The melting curve values computed from CABS-initiated simulations at higher temperatures for the first 50 ns and the last 50 ns also agree with each other. Differences are minimal, and we can assume that owing to the CABS models we obtain convergence very quickly. Final melting curves for both starting options were nearly identical (within the error limits) in either force field.

The analysis of energy distributions of neighboring replicas showed, that the application of the CABS-generated conformations does not change the replica exchange probability for either force field. For Amber99sb it is ca. 0.19 and 0.17 for OPLSAA. Overlapped potential energy histograms are presented in Figure 2 for the OPLSAA force field and the CABS starting option. Histograms are broader for higher temperature replicas and the exchange probability for them is a little higher.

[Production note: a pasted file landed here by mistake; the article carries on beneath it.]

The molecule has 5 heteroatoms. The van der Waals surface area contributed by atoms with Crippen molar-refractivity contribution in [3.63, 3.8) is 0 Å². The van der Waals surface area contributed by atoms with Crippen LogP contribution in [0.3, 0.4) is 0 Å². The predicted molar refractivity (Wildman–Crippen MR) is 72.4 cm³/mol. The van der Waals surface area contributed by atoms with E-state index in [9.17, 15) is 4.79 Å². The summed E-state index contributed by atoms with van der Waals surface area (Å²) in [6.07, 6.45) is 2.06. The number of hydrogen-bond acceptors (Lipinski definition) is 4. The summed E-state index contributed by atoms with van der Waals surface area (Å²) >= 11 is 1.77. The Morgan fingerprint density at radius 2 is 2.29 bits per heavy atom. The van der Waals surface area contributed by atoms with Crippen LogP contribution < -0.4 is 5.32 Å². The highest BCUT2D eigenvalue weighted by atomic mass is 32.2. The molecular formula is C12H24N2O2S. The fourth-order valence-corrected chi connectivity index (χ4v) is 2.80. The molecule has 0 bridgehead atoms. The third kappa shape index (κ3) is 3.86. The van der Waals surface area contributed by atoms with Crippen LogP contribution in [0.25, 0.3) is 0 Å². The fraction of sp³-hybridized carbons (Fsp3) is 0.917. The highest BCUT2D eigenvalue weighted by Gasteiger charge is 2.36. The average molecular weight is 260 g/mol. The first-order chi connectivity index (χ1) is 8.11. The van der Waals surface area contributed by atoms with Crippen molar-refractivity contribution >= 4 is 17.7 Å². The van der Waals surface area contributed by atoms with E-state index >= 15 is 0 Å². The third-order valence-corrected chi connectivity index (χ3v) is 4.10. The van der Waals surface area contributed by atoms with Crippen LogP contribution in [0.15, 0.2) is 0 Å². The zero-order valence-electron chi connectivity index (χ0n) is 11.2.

2.2. Secondary Structure Propagation at 300 K

With the CABS-starting option, native-like conformations are stable almost immediately in the beginning of simulation for the 300 K replica for both force fields (Figure 3). At this temperature there is domination of conformations with the β-hairpin structure featuring the correct pattern of native-like hydrogen bonds between the peptide backbone fragments. In the Amber99sb force field, conformations containing 4 (out of 5) main hydrogen bonds are the most stable in contrast to the OPLSAA force field for which structures with the complete pattern of main native-like hydrogen bonds are more common.

Generally, in each case the fraction of near-native β-hairpins remains constant at 300K after ca. 150 ns, which can be another indicator of simulation convergence [56]. It holds at the level of ca. 85% for the OPLSAA force field and ca. 60% for Amber99sb (note that the stability of secondary structure motifs, as well as other features of folding dynamics, may be strongly force-field dependent [57]).

3. Methods